I found ‘Rarely Ordinary Time’ highly readable with the memoirs telling the story of the author diverting to fill out the main characters as well as to explain doctrine. We get good pictures of Bishop Eric Kemp whose service as a church historian is underestimated and Canon Derek Allen who fostered and moulded many vocations. Those trained at Mirfield will read eagerly of his Hostel and College days that helped secure a down to earth yet disciplined priestly life. Nicholas’s evident heart for bringing people, churches and denominations together wins the reader’s sympathy with a gracious treatment of church-dividing issues. He writes of friendships with Evangelicals like Bishop Wallace Benn which undoubtedly help him rise above the partisan tendency within Anglo-Catholicism and made him effective as Bishop of Blackburn where among other ventures he introduced Mission Action Plans to help counter church decline.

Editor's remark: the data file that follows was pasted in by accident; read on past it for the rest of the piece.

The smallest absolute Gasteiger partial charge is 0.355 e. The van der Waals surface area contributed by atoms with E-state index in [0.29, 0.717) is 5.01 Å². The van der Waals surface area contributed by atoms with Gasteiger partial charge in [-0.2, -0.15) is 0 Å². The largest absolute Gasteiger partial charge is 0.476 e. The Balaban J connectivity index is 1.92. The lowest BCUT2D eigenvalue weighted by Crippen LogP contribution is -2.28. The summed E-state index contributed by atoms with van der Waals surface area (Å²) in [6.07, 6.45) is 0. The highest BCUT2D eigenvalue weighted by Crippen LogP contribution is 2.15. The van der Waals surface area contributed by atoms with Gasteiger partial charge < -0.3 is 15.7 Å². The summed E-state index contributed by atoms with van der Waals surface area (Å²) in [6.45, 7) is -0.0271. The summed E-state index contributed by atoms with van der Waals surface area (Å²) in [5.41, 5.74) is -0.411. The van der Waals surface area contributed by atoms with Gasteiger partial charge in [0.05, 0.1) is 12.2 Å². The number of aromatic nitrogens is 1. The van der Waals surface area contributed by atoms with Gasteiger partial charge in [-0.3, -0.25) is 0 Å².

The book’s title is suited to one who celebrates or attends the eucharist almost daily through the seasons and sees this action as being at the heart of church renewal. Reflecting on other factors that work for church growth he notes the need for Christians to identify with their local culture and not be aloof, alongside the need to work for better ownership of baptism within congregations to encourage the commitment it implies. His involvement at a national level in promoting the church’s ministry of healing and sympathy towards the charismatic movement evidence a reliance upon the Holy Spirit and openness to God’s surprises. On prayer he writes with humility: ‘I frequently feel my prayer time has been dry and my mind all over the place. Should that happen to you, do not worry, because the Holy Spirit, who prays in us, is always successful. St Theresa of Avila said of those wandering thoughts, ‘Let the mill clack on while we grind our wheat’ – making the point that prayer does not happen in the head, but in the heart. For many years I pinned a card up in my study which summarises what prayer is: ‘God wants us to let Him love us’.’